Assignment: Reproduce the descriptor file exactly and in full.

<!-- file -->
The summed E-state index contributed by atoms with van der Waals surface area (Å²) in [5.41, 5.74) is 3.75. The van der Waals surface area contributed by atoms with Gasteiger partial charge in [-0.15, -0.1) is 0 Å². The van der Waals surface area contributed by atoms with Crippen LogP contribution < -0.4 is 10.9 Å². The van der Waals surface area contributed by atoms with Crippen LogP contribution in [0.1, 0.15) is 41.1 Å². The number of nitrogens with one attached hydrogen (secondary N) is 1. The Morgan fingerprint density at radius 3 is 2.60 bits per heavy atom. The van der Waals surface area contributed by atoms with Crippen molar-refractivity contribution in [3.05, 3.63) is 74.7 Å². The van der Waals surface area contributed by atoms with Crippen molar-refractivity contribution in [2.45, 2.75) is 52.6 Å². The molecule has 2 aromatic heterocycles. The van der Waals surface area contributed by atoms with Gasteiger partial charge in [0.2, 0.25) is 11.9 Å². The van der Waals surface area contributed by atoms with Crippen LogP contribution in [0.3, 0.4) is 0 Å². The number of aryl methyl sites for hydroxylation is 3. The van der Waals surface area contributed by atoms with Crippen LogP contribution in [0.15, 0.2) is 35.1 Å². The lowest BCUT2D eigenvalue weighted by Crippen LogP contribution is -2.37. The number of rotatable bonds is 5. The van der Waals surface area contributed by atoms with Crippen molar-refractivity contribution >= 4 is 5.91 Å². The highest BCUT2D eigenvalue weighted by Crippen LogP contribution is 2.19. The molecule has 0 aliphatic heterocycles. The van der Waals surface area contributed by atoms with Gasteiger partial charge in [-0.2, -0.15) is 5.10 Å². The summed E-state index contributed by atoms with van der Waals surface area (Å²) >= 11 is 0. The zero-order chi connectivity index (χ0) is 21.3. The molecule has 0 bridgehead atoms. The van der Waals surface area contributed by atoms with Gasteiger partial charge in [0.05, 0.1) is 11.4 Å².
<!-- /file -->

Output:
The summed E-state index contributed by atoms with van der Waals surface area (Å²) in [5.41, 5.74) is 3.75. The van der Waals surface area contributed by atoms with Gasteiger partial charge in [-0.15, -0.1) is 0 Å². The van der Waals surface area contributed by atoms with Crippen LogP contribution < -0.4 is 10.9 Å². The van der Waals surface area contributed by atoms with Crippen LogP contribution in [0.1, 0.15) is 41.1 Å². The number of nitrogens with one attached hydrogen (secondary N) is 1. The Morgan fingerprint density at radius 3 is 2.60 bits per heavy atom. The van der Waals surface area contributed by atoms with Crippen molar-refractivity contribution in [3.05, 3.63) is 74.7 Å². The van der Waals surface area contributed by atoms with Crippen molar-refractivity contribution in [2.45, 2.75) is 52.6 Å². The molecule has 2 aromatic heterocycles. The van der Waals surface area contributed by atoms with Gasteiger partial charge in [0.2, 0.25) is 11.9 Å². The van der Waals surface area contributed by atoms with Crippen LogP contribution in [0.3, 0.4) is 0 Å². The number of aryl methyl sites for hydroxylation is 3. The van der Waals surface area contributed by atoms with Crippen LogP contribution in [0.15, 0.2) is 35.1 Å². The lowest BCUT2D eigenvalue weighted by Crippen LogP contribution is -2.37. The number of rotatable bonds is 5. The van der Waals surface area contributed by atoms with Crippen molar-refractivity contribution >= 4 is 5.91 Å². The highest BCUT2D eigenvalue weighted by Crippen LogP contribution is 2.19. The molecule has 0 aliphatic heterocycles. The van der Waals surface area contributed by atoms with Gasteiger partial charge in [-0.2, -0.15) is 5.10 Å². The summed E-state index contributed by atoms with van der Waals surface area (Å²) >= 11 is 0. The zero-order chi connectivity index (χ0) is 21.3. The molecule has 0 bridgehead atoms. The van der Waals surface area contributed by atoms with Gasteiger partial charge in [0.05, 0.1) is 11.4 Å².